So they killed the bullocks, and the priests received the blood, and sprinkled it on the altar: likewise, when they had killed the rams, they sprinkled the blood upon the altar: they killed also the lambs, and they sprinkled the blood upon the altar.
And they brought forth the he goats for the sin offering before the king and the congregation; and they laid their hands upon them:
And the priests killed them, and they made reconciliation with their blood upon the altar, to make an atonement for all Israel: for the king commanded that the burnt offering and the sin offering should be made for all Israel.
And he set the Levites in the house of the LORD with cymbals, with psalteries, and with harps, according to the commandment of David, and of Gad the king's seer, and Nathan the prophet: for so was the commandment of the LORD by his prophets.
And the Levites stood with the instruments of David, and the priests with the trumpets.
And Hezekiah commanded to offer the burnt offering upon the altar. And when the burnt offering began, the song of the LORD began also with the trumpets, and with the instruments ordained by David king of Israel.
And all the congregation worshipped, and the singers sang, and the trumpeters sounded: and all this continued until the burnt offering was finished.
And when they had made an end of offering, the king and all that were present with him bowed themselves, and worshipped.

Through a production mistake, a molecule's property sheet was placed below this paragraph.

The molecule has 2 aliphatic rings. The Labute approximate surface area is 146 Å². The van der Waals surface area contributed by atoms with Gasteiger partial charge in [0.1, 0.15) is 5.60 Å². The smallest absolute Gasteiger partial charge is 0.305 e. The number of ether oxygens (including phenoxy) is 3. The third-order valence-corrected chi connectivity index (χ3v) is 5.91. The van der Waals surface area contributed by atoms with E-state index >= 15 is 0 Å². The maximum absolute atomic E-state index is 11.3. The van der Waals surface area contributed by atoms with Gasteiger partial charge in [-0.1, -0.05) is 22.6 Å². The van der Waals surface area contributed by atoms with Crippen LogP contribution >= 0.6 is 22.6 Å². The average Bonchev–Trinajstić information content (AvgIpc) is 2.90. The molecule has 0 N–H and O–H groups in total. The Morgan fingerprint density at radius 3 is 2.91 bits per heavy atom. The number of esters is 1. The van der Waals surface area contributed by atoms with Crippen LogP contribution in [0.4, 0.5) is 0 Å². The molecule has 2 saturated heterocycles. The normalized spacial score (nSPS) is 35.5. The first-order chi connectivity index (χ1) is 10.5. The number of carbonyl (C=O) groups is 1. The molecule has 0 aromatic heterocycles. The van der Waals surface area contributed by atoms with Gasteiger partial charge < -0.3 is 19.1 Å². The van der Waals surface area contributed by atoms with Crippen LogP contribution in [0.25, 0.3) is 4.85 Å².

Moreover Hezekiah the king and the princes commanded the Levites to sing praise unto the LORD with the words of David, and of Asaph the seer. And they sang praises with gladness, and they bowed their heads and worshipped.
Then Hezekiah answered and said, Now ye have consecrated yourselves unto the LORD, come near and bring sacrifices and thank offerings into the house of the LORD. And the congregation brought in sacrifices and thank offerings; and as many as were of a free heart burnt offerings.
And the number of the burnt offerings, which the congregation brought, was threescore and ten bullocks, an hundred rams, and two hundred lambs: all these were for a burnt offering to the LORD.
And the consecrated things were six hundred oxen and three thousand sheep.
But the priests were too few, so that they could not flay all the burnt offerings: wherefore their brethren the Levites did help them, till the work was ended, and until the other priests had sanctified themselves: for the Levites were more upright in heart to sanctify themselves than the priests.
And also the burnt offerings were in abundance, with the fat of the peace offerings, and the drink offerings for every burnt offering. So the service of the house of the LORD was set in order.
And Hezekiah rejoiced, and all the people, that God had prepared the people: for the thing was done suddenly.